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Toymakers Look to Real Life to Inspire Design

Toy makers are developing products that adhere less to traditional perceptions of child’s play and reflect today’s reality.

Lego’s newest minifigures include a stay-at-home dad (pushing a baby in a carriage), a white-jacketed female scientist (pocket protector included) and a wheelchair-bound fellow. Lego’s boxy little characters exemplify how the toymaker is aspiring to stay in tune with the real world.

Stay-at-home dads are no longer an anomaly. They comprised 16% of all parents by 2012, versus only 10% in 1989, according to a Pew Research Center study. And 21% of dads see their primary job as caring for their homes or families, while 23% say it’s a function of not being able to find work; illness or disability accounts for 35% of fathers that stay home.

Lego’s president, Soren Torp Laursen, told Fortune magazine the minifigures were not created in response to pressure from parents.

The scientist minifigure was part of an all-female scientist series announced by Lego not long after a Change.org petition advocating for minifigures that represent women working in science, technology, engineering and math (STEM) fields. The petition received more than 42,000 supporters. A new building set series featuring women in STEM jobs had been one of the entries in Lego’s public building set design competition.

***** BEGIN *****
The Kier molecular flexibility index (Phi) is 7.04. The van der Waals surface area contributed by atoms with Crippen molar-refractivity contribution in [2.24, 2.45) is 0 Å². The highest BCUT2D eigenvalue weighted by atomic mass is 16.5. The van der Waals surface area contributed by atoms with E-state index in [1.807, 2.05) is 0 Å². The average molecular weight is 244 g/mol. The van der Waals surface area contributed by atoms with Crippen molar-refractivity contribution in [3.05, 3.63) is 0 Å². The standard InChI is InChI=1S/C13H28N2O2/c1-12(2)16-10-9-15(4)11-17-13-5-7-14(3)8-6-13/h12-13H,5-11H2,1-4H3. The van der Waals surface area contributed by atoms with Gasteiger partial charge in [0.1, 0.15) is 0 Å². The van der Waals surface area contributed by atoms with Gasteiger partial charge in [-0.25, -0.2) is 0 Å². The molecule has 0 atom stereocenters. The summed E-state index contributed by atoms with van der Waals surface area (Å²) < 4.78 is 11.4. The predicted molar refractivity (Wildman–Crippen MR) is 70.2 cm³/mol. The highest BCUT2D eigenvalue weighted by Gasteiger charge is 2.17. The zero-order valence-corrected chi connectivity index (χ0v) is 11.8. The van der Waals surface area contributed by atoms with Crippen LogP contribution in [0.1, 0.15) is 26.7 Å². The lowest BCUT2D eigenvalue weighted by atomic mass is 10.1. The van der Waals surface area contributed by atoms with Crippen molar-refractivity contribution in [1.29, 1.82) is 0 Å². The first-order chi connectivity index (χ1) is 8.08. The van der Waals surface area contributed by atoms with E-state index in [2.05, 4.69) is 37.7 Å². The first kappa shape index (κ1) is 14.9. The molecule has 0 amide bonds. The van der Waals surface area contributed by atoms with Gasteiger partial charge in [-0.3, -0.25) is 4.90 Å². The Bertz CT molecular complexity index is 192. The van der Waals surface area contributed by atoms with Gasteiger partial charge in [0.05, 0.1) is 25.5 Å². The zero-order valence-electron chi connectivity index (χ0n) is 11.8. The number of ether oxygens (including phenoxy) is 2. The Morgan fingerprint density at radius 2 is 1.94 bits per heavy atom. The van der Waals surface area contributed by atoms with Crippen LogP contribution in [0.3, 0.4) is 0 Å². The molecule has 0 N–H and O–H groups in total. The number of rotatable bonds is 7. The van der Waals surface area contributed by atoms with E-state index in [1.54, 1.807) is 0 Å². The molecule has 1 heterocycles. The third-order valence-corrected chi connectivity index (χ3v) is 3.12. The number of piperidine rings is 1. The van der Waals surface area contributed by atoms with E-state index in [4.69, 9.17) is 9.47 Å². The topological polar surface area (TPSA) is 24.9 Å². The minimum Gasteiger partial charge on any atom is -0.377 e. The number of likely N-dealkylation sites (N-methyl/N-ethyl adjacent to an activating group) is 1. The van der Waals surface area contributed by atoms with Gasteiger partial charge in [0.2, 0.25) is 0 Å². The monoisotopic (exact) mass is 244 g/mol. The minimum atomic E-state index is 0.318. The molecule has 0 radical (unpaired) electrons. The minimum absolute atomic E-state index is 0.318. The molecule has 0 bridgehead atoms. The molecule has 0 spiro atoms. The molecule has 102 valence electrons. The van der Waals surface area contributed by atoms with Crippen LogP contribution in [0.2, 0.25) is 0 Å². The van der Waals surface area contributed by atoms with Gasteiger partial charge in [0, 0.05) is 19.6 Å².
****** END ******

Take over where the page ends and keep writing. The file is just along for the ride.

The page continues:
Lego’s not the only toymaker responding to social trends. Mattel’s Barbie has a scientist doll with a white lab coat and stethoscope, along with an eye doctor (with a vision chart), a veterinarian (with animal X-rays) and entrepreneur (along with tablet and briefcase) – and plans to add a game developer doll to its Careers line.

A New York Times article reported that Mattel, Barbie’s manufacturer, has seen sales decline in recent years as Barbie struggled to maintain relevance. Mattel also announced plans to make Barbie available in three new sizes: curvy, petite and tall. Although Mattel manufactures Barbie in a variety of ethnicities, the toymaker has endured criticism for creating unrealistic body image expectations among little girls.

One 2006 study published in Developmental Psychology suggested that “early exposure to dolls epitomizing an unrealistically thin body ideal may damage girls’ body image, which would contribute to an increased risk of disordered eating and weight cycling.

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